The Path to Blogging Success

Tips From my WordPress Book

Book cover: WordPress - the missing manual
WordPress – The Missing Manual, by Matthew MacDonald

A good post title clearly announces what you are going to discuss (p. 95)

Make sure your content is worth reading (p. 105) e.g. interesting or useful

Add new content regularly –“avoid stale content.”  But an observation, what’s wrong with that? — posts are dated.  Maybe it depends on the topic.

Keep your content organized.  “A good blog is ruthlessly arranged using categories and tags,” since browsing through monthly archives or searching for keywords in a post are not that convenient.

What IS a Blog?

(This is a sticky post)

In his 2011 book, Joomla! 1.6: A User’s Guide – Building a Successful Joomla! Powered Website, Barrie North describes “what is a blog?”  Here is my summary of his topic:

What IS a blog?
* communication medium: typically frequent brief posts about a particular subject
* unique communication style: honest first-person voice
frequent posting: daily? weekly?
* usually posts are brief, only introductory text is shown on the main page, along with a “read more link
* make regular posts to build a loyal readership that will have consistent expectations about your blog content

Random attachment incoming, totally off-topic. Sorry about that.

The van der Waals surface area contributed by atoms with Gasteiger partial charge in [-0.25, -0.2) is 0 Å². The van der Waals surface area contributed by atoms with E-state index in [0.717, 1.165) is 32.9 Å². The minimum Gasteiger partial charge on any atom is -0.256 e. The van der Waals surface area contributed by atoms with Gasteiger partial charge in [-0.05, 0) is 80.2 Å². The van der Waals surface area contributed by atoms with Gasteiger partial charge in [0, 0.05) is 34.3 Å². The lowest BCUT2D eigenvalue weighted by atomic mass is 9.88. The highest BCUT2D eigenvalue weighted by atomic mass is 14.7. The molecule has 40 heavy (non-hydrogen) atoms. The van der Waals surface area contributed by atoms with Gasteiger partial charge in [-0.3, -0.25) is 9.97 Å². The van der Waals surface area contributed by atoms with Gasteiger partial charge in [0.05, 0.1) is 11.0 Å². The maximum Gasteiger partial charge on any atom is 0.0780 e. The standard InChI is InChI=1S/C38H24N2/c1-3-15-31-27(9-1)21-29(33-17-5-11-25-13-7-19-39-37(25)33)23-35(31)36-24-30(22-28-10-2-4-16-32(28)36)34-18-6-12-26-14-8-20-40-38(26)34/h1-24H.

Carol’s comment: who has time to regularly read anyone’s blog? Even as much as I value Jacob Nielsen’s “Alert Box,” I only visit when I have time to read, and first I search through his recent topic lists to choose what to read. Or I read someone’s blog post when it turns up in Google search results.

Which platform? Barrie says pick one that’s extensible to other types of web pages. In 2011, when Barrie North published his book, WordPress was (probably?) not so extensible.  Hence Joomla was the choice.  Now (in 2015) WordPress has evolved into a more general website platform.

How to order posts?

Decentralizing Applications

Learning about TrackBacks: Barrie North writes: TrackBacks are complex, but the bottom line is that you read a post, and you comment about it on your blog.  You place the URL to the post in yours, and the blog picks up your post and leaves it as a comment in the other’s post.

Let’s practice.  I believe this blog post constitutes a comment about another’s blog post.

As written by Chris Daft at

Adam B. Levine points out that Uber is an analog of Napster. Centralized services become targets for legal challenges.   Decentralized services “test a higher level of regulatory resistance.”

The specific blog post is here:

I’d agree with this automatic commenting in another’s post, if the “other” could moderate such comments before they appeared.